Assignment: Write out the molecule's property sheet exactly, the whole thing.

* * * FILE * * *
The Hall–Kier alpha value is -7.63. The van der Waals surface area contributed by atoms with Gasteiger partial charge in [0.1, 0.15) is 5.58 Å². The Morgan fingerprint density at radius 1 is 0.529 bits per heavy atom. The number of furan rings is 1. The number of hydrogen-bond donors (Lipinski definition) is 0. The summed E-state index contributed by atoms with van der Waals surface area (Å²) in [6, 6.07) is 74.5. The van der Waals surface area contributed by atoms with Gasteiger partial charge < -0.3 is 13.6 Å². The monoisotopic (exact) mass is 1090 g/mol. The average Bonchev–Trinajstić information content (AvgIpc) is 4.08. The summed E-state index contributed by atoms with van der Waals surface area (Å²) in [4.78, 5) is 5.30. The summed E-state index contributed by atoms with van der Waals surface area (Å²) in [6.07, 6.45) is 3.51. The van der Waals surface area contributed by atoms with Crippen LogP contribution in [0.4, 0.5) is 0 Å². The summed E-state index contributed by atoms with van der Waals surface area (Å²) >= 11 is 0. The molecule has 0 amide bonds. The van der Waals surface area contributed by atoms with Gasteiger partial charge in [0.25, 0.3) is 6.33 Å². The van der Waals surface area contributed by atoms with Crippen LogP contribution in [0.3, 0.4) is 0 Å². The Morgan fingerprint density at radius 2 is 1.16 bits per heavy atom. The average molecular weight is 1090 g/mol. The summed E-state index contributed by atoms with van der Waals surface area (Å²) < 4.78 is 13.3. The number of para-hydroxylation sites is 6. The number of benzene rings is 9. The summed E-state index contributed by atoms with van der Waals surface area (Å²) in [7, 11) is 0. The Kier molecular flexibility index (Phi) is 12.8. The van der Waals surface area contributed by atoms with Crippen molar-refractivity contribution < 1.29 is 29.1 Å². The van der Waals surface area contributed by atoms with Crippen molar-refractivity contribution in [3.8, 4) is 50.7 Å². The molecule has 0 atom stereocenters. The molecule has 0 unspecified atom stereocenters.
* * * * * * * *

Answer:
The Hall–Kier alpha value is -7.63. The van der Waals surface area contributed by atoms with Gasteiger partial charge in [0.1, 0.15) is 5.58 Å². The Morgan fingerprint density at radius 1 is 0.529 bits per heavy atom. The number of furan rings is 1. The number of hydrogen-bond donors (Lipinski definition) is 0. The summed E-state index contributed by atoms with van der Waals surface area (Å²) in [6, 6.07) is 74.5. The van der Waals surface area contributed by atoms with Gasteiger partial charge < -0.3 is 13.6 Å². The monoisotopic (exact) mass is 1090 g/mol. The average Bonchev–Trinajstić information content (AvgIpc) is 4.08. The summed E-state index contributed by atoms with van der Waals surface area (Å²) in [4.78, 5) is 5.30. The summed E-state index contributed by atoms with van der Waals surface area (Å²) in [6.07, 6.45) is 3.51. The van der Waals surface area contributed by atoms with Crippen LogP contribution in [0.4, 0.5) is 0 Å². The summed E-state index contributed by atoms with van der Waals surface area (Å²) >= 11 is 0. The molecule has 0 amide bonds. The van der Waals surface area contributed by atoms with Gasteiger partial charge in [0.25, 0.3) is 6.33 Å². The van der Waals surface area contributed by atoms with Crippen LogP contribution in [0.3, 0.4) is 0 Å². The Morgan fingerprint density at radius 2 is 1.16 bits per heavy atom. The average molecular weight is 1090 g/mol. The summed E-state index contributed by atoms with van der Waals surface area (Å²) < 4.78 is 13.3. The number of para-hydroxylation sites is 6. The number of benzene rings is 9. The summed E-state index contributed by atoms with van der Waals surface area (Å²) in [7, 11) is 0. The Kier molecular flexibility index (Phi) is 12.8. The van der Waals surface area contributed by atoms with Crippen molar-refractivity contribution < 1.29 is 29.1 Å². The van der Waals surface area contributed by atoms with Crippen molar-refractivity contribution in [3.8, 4) is 50.7 Å². The molecule has 0 atom stereocenters. The molecule has 0 unspecified atom stereocenters.